Industrial Heritages: A Mirror Of Modernization’s Influence In The Golden Horn, Istanbul

Instructor: Sibel Bozdogan and Cemal Kafadar
Students: YU QIAO

See project website for the full presentation:


The preservation of heritage is always a relevant topic in ancient cities. Industrial heritage comprises sites which have been recently built, and are being addressed with increasing frequency. This category of heritage shows a clear process of transformation through modernization. There are distinct challenges to the integration of these sites into the daily public life.

In this project, I will elaborate this transformation by reviewing the historic background of industrialization in the Golden Horn, Istanbul. Then, by digitally presenting current conditions of industrial heritage, I will explain the problem and give some critical thoughts about it.

The Distribution of Industrial Heritage

In the past, when factories still played their industrial role, they could be divided into two categories: one group serving the state, the other one serving the city and the citizens. As mentioned above, early constructions were mainly owned and utilized by the state. The Golden Horn Shipyards, Lengerhane, and Feshane were established to serve the navy. Industrialization affected the Ottoman empire by changing which national affairs were going to be decided by what until then was the ruling class.

Feshane is a symbol that shows the spreading of industrialization to the city. It housed textile production, which was necessary for both the military and the citizens, as the representation of Empire’s productivity and advancement in International Exhibitions from the 1850s to the 1890s. After that, industrial strength of the empire was no longer restricted to the interests of the ruling class, but was to play a role in a wider urban and social development.

Therefore, from the late 19th century, various factories were established in Istanbul, which had a close relationship with people’s daily life. Şahbaz Agiya Mahdumlari Brick Factory, Kasimpasa Flour Factory, and Sütlüce Slaughterhouse offered daily necessities. Silahtarağa Power Station demonstrated the influence of modernization through the introduction of infrastructure into the city. Cibali Tobacco and Cigarette Factory, owned by the French when it was established, was the result of international trade and communication.

Furthermore, there were complex ownership transfers since the establishment of factories. Some were transferred from foreign companies to state-owned companies (Cibali Tobacco and Cigarette Factory, Silahtarağa Power Station), some were privatized (Feshane, Hasköy Shipyard), showing the disappearance of boundaries between the state and individual citizens, which might be seen as a by-product of a liberal economy. By the 1980s these factories, which had become “heritage,” were transferred to the state or individuals under the rubric of “culture,” the denomination accorded by the state in order to secure the revitalization of these abandoned buildings in a post-industrialized era.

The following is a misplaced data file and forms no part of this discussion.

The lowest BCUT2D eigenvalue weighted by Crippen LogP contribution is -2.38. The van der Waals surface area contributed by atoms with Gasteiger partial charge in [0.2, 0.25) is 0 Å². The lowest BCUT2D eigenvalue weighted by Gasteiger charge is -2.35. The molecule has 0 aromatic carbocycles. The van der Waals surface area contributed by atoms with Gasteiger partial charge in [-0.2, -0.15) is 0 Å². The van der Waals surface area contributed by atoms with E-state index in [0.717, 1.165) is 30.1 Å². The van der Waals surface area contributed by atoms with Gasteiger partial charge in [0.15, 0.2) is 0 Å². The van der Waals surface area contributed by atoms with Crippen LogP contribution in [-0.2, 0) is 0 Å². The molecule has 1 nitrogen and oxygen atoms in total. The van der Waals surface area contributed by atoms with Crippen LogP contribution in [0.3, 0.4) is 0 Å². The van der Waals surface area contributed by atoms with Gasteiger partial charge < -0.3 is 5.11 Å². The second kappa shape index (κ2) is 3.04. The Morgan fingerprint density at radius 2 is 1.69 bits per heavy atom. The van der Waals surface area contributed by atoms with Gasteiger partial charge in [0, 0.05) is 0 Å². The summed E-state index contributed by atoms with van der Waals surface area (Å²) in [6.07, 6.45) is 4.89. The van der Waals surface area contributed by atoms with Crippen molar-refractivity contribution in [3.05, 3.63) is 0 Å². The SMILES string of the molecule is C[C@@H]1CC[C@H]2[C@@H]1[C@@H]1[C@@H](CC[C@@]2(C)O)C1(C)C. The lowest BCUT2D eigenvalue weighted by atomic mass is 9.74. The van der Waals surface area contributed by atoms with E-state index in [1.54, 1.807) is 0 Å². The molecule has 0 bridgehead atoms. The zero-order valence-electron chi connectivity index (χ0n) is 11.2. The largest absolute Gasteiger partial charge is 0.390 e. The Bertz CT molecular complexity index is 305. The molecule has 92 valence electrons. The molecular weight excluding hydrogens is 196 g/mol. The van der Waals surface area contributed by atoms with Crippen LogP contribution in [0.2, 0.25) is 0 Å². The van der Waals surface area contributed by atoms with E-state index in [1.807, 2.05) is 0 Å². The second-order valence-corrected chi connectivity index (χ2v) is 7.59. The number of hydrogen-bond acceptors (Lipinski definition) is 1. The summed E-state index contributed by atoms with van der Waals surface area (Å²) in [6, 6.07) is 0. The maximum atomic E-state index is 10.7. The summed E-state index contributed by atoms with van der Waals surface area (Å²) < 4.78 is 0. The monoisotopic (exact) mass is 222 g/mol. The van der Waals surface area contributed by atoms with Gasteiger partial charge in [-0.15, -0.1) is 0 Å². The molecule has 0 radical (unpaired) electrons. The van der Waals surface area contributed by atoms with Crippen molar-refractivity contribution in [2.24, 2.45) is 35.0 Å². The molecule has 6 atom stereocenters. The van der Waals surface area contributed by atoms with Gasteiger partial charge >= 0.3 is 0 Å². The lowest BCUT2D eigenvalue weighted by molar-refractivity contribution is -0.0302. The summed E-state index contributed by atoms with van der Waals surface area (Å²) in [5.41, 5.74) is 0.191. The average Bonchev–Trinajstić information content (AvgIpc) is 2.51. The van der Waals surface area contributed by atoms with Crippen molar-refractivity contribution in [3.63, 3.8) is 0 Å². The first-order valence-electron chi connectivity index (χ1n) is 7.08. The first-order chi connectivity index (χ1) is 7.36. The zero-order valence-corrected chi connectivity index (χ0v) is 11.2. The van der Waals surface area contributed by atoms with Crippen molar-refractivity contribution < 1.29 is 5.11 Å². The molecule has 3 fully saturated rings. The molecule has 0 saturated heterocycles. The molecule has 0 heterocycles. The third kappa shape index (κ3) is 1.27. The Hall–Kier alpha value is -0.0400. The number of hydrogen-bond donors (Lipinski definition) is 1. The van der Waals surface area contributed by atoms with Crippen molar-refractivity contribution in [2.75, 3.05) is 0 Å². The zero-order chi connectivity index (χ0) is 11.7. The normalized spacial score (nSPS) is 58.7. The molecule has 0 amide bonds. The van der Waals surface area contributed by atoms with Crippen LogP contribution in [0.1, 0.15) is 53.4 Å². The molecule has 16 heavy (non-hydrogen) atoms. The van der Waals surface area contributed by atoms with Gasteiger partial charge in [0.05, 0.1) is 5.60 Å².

Currently factories start to play a role in the cultural life, as their original functions have been abandoned. Cooperations between the state, private companies, and foreign companies are initiated to support this new function. Most of the buildings are reconstructed for public events, especially for “cultural events” mainly presenting an international image of the city and the state, while not necessarily serving a truly “public” purpose. The industrial area along the Golden Horn presented in the beginning an invading thrust, the urban texture of which was different from that of the residential areas. Currently both industrial and residential areas inherit city texture from the past, with boundaries between them still clearly visible. Thus, old factory buildings have to change their roles, and be integrated into the public and the transforming social fabric. In addition to housing functions of cultural self-representation of the city and the state to the rest of the world, they also become a part of the citizens’ daily life – in other words, they have to fit the modern city.


Modernization started to take effect when industrialization took off in Istanbul, and continued even in the post-industrial era. Istanbul, as a glorious capital of a great empire, had long carried the ambition to show the strength of the empire to the world. Factories that remain today, evidence of early industrialization, thus become also containers of the official collective memory.

Currently, modernization is no more industrialization, but has evolved to have more meanings, including “culture.” As the influence of modernization changes in the context of contemporary socioeconomic transformations, Istanbul has to find out a way of culturally expressing itself in the period of globalization. The conversion of factories into heritage is one manifestation of this ideological shift.

However, contrary to the historical period of transformation when modernization became a part of people’s daily life, the physical industrial sites are today still far from being completely integrated. Most of the reconstruction is not conducted for local residents, but for a representation of national culture and identity in the context of globalization. It is a worldwide problem that heritage is “abused” and isolated from the daily public life, and not necessarily an instrument to pursue general welfare. This other potential of repurposing industrial buildings needs to be realized to a greater extent and improved upon in the future.